A man who resembles nothing so much as a walking corpse promises a dead city will rise again.

A guy who's about to turn 50 reprises his role as a rebellious adolescent skipping school.

A 53-year-old woman whose star burned brightly in the 90's gives us brief peeks of her crotch as she rehashes her greatest hits from the past.

A nearly sixty year-old comedian comes at us... on a zipline.

Oh America, are we having a midlife crisis? It sure felt like it watching Superbowl 2012. Not because there were commercials about Cialis, but precisely because there weren't. Superbowl 2012 tried so hard to hold reality at bay—a punishing recession and world-wide economic crisis for which there is no easy or quick solution, a country declining in relevance on the world stage as Brazil, China and other emerging economic and political powers increasingly take the spotlight—that one was left feeling that, when it comes to the state of things, we are all protesting too much.

In lieu of concessions to the new, there were endless admonitions (in the form of clever and not-so-clever ad spots) to "Buy cars to make it all better." Clint Eastwood's monologue about Detroit rising again—how many times have we heard that one?—was moving, but largely because it was so unfounded. Like the GE spot that promised to revitalize manufacturing and "bring us back," it posited that all we have to do is be ourselves and do things the way we always have and we will be great again.

Huhwhat? Maybe we can read the entire Superbowl as an act of denial, a desperate attempt to inoculate ourselves against our nation's slide from preeminence into whatever might come next. This year's reenactment of one of our culture's sacred rituals was especially plangent in certain ways, most especially its tacit admission that we enact rituals to reassure ourselves in times of great anxiety. The NFL's own spot that reassured us that football is "evolving"—right, we're going to end all those head injuries and slow, ugly deaths from brain trauma with better helmets and nicer rules—was at once a concession that things must change, and a disingenuous refusal to get real. Sort of like those spots that urged us to buy cars because that is the best way to get us out of this fix of ours.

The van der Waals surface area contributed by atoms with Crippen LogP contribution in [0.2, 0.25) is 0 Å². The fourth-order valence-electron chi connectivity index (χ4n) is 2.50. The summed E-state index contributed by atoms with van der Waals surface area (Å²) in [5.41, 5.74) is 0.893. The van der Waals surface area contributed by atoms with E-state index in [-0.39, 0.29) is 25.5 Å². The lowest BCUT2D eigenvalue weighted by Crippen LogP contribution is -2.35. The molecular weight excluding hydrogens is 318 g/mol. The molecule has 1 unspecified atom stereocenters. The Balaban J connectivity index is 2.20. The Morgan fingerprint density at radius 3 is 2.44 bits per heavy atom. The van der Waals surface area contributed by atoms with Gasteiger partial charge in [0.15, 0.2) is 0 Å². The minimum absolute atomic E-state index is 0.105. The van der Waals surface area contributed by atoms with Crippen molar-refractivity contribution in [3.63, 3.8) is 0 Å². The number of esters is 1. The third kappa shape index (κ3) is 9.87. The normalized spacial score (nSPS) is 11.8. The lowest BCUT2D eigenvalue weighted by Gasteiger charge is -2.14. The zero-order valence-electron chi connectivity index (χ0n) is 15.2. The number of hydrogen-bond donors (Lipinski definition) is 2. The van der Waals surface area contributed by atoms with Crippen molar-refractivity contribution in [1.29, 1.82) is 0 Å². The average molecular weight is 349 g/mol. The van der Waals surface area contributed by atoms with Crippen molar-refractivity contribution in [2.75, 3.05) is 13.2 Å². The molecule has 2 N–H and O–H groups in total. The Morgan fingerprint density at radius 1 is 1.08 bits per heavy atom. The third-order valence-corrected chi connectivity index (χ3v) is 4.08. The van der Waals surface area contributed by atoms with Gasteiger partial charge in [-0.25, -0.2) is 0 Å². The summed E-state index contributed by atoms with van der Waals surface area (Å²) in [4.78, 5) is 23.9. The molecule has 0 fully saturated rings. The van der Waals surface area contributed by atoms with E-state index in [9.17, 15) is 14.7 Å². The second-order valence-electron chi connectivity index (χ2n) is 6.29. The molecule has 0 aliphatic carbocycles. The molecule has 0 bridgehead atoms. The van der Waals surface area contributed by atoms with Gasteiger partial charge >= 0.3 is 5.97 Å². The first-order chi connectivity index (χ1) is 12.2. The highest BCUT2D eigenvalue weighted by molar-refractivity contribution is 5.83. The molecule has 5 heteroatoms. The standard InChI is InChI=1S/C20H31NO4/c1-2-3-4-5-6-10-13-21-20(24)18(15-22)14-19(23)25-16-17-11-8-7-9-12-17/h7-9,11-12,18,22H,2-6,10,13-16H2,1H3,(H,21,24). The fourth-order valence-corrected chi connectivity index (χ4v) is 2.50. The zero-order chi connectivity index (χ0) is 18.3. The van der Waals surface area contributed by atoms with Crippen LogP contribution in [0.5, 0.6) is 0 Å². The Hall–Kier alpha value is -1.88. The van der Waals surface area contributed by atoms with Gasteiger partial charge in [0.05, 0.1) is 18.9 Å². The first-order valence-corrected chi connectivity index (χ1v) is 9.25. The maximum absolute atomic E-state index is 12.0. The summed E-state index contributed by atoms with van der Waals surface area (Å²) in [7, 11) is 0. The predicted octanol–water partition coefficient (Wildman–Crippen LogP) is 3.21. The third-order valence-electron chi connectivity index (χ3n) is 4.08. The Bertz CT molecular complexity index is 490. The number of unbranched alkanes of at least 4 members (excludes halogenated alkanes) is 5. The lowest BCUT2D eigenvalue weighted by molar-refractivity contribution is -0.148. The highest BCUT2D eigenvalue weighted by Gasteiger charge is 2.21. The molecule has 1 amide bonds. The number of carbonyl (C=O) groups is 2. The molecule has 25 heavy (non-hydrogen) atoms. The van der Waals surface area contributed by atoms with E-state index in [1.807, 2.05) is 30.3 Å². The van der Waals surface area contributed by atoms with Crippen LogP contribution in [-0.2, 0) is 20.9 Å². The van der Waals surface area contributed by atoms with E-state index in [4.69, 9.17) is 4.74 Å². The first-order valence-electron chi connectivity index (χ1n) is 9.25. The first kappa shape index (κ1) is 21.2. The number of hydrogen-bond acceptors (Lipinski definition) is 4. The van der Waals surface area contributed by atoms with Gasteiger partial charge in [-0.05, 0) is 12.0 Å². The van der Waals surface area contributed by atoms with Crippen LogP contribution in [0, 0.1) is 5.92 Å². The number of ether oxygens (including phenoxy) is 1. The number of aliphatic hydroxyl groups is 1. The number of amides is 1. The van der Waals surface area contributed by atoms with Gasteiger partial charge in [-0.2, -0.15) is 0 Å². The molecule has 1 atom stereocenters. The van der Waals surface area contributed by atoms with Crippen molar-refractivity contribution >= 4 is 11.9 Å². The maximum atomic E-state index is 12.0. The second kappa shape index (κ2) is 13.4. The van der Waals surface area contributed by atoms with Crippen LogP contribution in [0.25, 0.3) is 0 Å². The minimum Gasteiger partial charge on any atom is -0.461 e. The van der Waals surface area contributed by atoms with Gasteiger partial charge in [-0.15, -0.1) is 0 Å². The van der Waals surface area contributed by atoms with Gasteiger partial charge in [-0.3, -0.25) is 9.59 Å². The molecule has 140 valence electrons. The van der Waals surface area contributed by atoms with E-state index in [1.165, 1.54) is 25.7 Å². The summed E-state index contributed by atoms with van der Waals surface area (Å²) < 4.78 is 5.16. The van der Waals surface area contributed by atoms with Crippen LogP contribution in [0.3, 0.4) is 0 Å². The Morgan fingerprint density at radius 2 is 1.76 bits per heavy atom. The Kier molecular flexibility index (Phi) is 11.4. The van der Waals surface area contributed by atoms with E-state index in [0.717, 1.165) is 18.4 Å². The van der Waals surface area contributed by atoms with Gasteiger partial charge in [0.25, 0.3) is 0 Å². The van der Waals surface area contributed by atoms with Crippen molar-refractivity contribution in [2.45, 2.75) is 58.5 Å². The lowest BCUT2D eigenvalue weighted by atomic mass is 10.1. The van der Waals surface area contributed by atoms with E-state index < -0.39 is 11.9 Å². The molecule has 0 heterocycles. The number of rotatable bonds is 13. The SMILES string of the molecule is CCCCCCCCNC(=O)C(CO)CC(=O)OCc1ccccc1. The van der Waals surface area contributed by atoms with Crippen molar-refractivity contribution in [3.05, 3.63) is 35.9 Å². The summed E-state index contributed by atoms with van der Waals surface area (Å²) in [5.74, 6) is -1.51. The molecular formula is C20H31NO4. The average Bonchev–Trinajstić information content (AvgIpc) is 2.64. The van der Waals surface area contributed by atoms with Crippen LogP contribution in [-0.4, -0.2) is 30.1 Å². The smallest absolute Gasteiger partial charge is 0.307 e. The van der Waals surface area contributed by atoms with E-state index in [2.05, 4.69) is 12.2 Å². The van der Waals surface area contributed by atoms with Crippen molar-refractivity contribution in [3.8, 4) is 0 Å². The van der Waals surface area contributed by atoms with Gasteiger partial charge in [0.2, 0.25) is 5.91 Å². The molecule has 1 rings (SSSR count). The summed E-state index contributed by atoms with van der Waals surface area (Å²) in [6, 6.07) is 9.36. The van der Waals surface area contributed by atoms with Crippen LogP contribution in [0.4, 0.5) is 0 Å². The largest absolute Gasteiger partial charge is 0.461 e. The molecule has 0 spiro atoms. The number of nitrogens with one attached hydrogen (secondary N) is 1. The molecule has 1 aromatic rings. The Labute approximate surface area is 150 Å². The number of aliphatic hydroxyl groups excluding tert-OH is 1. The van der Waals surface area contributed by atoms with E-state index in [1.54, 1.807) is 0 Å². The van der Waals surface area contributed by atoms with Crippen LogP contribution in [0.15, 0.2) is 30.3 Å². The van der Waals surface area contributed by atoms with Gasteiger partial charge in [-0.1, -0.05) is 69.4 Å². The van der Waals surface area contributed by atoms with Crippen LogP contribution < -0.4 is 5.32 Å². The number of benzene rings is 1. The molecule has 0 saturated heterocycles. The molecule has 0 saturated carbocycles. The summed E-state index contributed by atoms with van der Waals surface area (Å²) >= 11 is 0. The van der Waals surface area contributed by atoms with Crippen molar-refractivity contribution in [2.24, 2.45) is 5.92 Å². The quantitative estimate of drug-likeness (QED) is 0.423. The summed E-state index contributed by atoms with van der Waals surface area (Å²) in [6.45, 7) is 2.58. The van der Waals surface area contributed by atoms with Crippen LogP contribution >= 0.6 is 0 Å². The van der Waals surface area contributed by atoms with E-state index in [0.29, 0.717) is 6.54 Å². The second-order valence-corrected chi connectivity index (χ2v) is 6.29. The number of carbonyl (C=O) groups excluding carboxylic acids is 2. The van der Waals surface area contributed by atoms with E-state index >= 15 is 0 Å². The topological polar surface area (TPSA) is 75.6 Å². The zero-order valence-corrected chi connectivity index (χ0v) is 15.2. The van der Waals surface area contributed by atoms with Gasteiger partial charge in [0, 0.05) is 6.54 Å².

Nobody is saying Clint isn't a great actor and director, or denying that Madge has had a great run of it. Nobody is saying that watching football isn't fun. Or that the Superbowl doesn't matter. It obviously does, a lot, to a lot of people. It's just that, to Mark Zuckerberg and Lady Gaga, Superbowl 2012 must have looked a lot like the Lawrence Welk Show.

The Superbowl, with its Roman numerals and heroic theme music—associations Madonna made explicit in her over the top halftime show—has long positioned itself as the modern coliseum sport of the gladiators. But what Rome stands for in history is the decline of empire. We cling to our spectacle of superbowl superpower, treating realities of the present as temporary, reversible setbacks. We may be right. But we may be fiddling... and burning.

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